And then, the very next song that came on my Ipod (because I am eclectic in my music tastes and so this is pretty normal) was Mighty To Save. As I listened to the words about this Savior who moves mountains, I thought about the emotional mountains He has moved in my life. From angry and insecure and emotionally unstable college girl to less angry, less insecure and less emotionally unstable woman. (Hey, I am a work in progress.) From despair to joy. From hopeless to hopeful. And as I ran, I raised my arms in worship, praising Him for bringing me this far. Thanking Him for His promise to take me the rest of the way.

So take me as you find me
All my fears and failures
And fill my life again
I give my life to follow
Everything I believe in
Now I surrender
Savior, He can move the mountains
My God is mighty to save
He is mighty to save
Forever, Author of Salvation
He rose and conquered the grave
Jesus conquered the grave
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Laura said...

This and your previous post have just done me in. Your heart is so precious. Thank you for blessing me today.

Anonymous said...

Makes me want to take up running.
I took up Tae Bo with the kids today--I blogged about it!

Renata said...

Thanks for sharing this! Definitely something I struggle with is the letting the kids go - I need to remember that God is always with them.
Hope you recover from your run!!
Renata :)

Truth4thejourney said...

I really enjoyed your post this morning! You really are a work in progress when you are aware that God is in every situation and circumstance.

You are leaving your footprint on the hearts of your children, and because of you relationship with the Father you are also leaving His, as well. :)

Jennifer, Snapshot said...

Wonderful deep thoughts, and good for you getting exercise in and being a good example to your kids.

Wrinkled Shirt Ministries said...

Marybeth, This is an awesome post. I love the truths that you shared with your kids. I do have to comment on the leaving baby at home issue. I used to walk every morning after I dropped the oldest off at school. Sometimes I would run back in the house to do a few things then walk so my time varied in a 2 hour window. Well the children's pastors of our new church live 2 doors down and every morning I would see them through their window or yard and wave. This went on for about 6 months. She knew the ages of my children so she knew I still had a baby at home. One day she walked outside and stopped me with a very concerned look on her face. She said, "I have to ask you, how do you get to walk everyday by yourself and where's your baby?" She did not know that I'm blessed to have a husband who works from home. I teased her at first by telling her that I just let the baby sleep while I walk. Then I told her about hubby. You should've seen the look on her face. Priceless. I could see that same look on your reader's faces this morning until you explained.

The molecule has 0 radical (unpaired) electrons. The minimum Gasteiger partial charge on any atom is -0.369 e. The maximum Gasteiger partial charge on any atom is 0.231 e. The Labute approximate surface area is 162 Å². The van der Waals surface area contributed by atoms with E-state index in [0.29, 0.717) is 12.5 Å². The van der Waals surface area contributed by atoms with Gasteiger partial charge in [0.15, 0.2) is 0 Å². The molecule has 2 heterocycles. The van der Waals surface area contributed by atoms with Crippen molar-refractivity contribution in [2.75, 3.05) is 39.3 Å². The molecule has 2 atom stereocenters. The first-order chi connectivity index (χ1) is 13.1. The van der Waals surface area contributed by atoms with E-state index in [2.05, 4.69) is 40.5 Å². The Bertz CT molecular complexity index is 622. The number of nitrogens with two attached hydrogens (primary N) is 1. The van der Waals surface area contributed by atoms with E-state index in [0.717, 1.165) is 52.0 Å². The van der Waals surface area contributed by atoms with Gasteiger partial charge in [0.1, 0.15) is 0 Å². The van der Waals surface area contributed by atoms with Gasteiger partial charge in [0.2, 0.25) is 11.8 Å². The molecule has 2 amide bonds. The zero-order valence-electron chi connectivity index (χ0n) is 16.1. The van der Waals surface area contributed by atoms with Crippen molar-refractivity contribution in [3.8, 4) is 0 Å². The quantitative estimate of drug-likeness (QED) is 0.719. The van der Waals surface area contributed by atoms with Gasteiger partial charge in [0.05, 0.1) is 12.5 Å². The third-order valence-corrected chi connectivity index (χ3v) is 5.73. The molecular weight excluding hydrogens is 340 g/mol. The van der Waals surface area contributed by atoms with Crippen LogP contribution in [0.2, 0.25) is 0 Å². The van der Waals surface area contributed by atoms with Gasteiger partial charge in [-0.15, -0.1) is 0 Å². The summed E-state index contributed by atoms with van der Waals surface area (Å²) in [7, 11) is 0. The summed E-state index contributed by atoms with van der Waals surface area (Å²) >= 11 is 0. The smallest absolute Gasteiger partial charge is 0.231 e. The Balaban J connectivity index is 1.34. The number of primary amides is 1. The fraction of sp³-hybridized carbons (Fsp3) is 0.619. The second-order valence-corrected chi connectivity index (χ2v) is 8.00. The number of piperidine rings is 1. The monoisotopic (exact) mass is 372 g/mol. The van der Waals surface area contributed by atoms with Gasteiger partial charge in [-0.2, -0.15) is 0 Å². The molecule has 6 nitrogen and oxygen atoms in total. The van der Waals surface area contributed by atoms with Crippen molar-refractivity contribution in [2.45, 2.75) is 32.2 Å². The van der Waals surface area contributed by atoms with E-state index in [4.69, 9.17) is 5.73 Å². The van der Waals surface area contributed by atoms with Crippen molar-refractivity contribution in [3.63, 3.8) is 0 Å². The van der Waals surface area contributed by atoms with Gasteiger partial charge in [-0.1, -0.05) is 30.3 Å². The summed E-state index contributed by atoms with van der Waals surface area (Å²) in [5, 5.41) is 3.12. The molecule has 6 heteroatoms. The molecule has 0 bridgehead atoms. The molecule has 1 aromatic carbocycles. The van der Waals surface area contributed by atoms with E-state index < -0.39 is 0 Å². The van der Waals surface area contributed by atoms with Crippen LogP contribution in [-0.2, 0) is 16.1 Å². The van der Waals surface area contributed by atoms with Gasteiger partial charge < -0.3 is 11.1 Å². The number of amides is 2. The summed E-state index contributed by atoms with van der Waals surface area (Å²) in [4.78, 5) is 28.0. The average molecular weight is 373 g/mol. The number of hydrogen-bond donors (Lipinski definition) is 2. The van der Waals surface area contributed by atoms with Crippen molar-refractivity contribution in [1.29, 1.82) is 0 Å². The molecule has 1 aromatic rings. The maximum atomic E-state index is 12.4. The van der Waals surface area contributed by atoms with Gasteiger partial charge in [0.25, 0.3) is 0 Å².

Paula G. <>< said...

I love your analogy with the footprint. Very fitting!

Sometimes the daily realization of that is overwhelming for me, but I'm thankful that I have God to help me through it (who am I kidding.. he does most of the work).

KelliGirl said...

What a great visual you painted. It almost makes me want to take up running (although walking does the trick for me sometimes, too. :-)

We're visiting my sister in St. Pete, FL and I was just watching my children joyfully play in the pool as I wrote. In such a simple moment in life, there was such joy in their splashing and laughter.

Also, please forgive me. In the post-She Speaks haze, I think I've been an "overaggressive" commenter. I'm really not stalking you!!

Christine said...

Wow, I am impressed! The only thing I'd be thinking if you ever caught me running would be, "Who's chasing me???"

Seriously though, I love the footprint image in the cement. I'll be thinking on that all day!

Marla Taviano said...

Oooooh, Marybeth, I like you more and more every second!!

I meant to comment earlier in the week and tell you that your session was one of my favorites last weekend. Out of everybody I heard, I can relate to you the absolute most. (just double my kid load, and we're practically twins)

I just read yesterday's post and then the running one. Oh, I adore you. And I can't seem to put it into words. I feel like I'm pretending every time I speak somewhere or people find out I write books (real ones! ack!). And I love running (reaaaally slowly) and talking to God and sorting through my life and letting Him speak brilliant writing ideas right to my very soul.

I just love you to bits. Someday we'll have to sit and chat for reals.

Starr said...

That was an awesome post! Thanks for sharing. I just graduated my oldest from our homeschool and have one in kindergarten. I can certainly relate to letting them go. It is tough.

Manda said...

I love this post so much! People who don't work out don't know the blessing they are missing. I'm a runner, too (sometimes with my 20-month-old girl, sometimes she's with my husband). Anyway, I don't remember how I found your blog. . . but I'm glad I did.